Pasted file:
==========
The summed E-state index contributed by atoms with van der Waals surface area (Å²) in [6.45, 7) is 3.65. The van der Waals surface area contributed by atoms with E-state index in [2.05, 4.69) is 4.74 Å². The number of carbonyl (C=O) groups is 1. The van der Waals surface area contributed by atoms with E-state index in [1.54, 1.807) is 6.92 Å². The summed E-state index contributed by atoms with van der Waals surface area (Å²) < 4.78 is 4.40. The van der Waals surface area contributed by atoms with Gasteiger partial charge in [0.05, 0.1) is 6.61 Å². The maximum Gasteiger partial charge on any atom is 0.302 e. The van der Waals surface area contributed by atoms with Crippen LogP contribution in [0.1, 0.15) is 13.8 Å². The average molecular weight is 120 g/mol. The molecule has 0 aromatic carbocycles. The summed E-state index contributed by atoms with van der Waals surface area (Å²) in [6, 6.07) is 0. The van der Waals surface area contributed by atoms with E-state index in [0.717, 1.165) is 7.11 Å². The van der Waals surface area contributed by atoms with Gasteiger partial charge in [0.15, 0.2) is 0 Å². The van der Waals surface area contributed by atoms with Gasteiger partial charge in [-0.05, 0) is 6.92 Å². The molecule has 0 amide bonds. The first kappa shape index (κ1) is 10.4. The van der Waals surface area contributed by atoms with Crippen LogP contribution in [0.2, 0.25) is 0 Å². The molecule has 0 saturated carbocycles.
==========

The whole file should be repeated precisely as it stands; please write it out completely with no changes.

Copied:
The summed E-state index contributed by atoms with van der Waals surface area (Å²) in [6.45, 7) is 3.65. The van der Waals surface area contributed by atoms with E-state index in [2.05, 4.69) is 4.74 Å². The number of carbonyl (C=O) groups is 1. The van der Waals surface area contributed by atoms with E-state index in [1.54, 1.807) is 6.92 Å². The summed E-state index contributed by atoms with van der Waals surface area (Å²) < 4.78 is 4.40. The van der Waals surface area contributed by atoms with Gasteiger partial charge in [0.05, 0.1) is 6.61 Å². The maximum Gasteiger partial charge on any atom is 0.302 e. The van der Waals surface area contributed by atoms with Crippen LogP contribution in [0.1, 0.15) is 13.8 Å². The average molecular weight is 120 g/mol. The molecule has 0 aromatic carbocycles. The summed E-state index contributed by atoms with van der Waals surface area (Å²) in [6, 6.07) is 0. The van der Waals surface area contributed by atoms with E-state index in [0.717, 1.165) is 7.11 Å². The van der Waals surface area contributed by atoms with Gasteiger partial charge in [0.15, 0.2) is 0 Å². The van der Waals surface area contributed by atoms with Gasteiger partial charge in [-0.05, 0) is 6.92 Å². The molecule has 0 amide bonds. The first kappa shape index (κ1) is 10.4. The van der Waals surface area contributed by atoms with Crippen LogP contribution in [0.2, 0.25) is 0 Å². The molecule has 0 saturated carbocycles.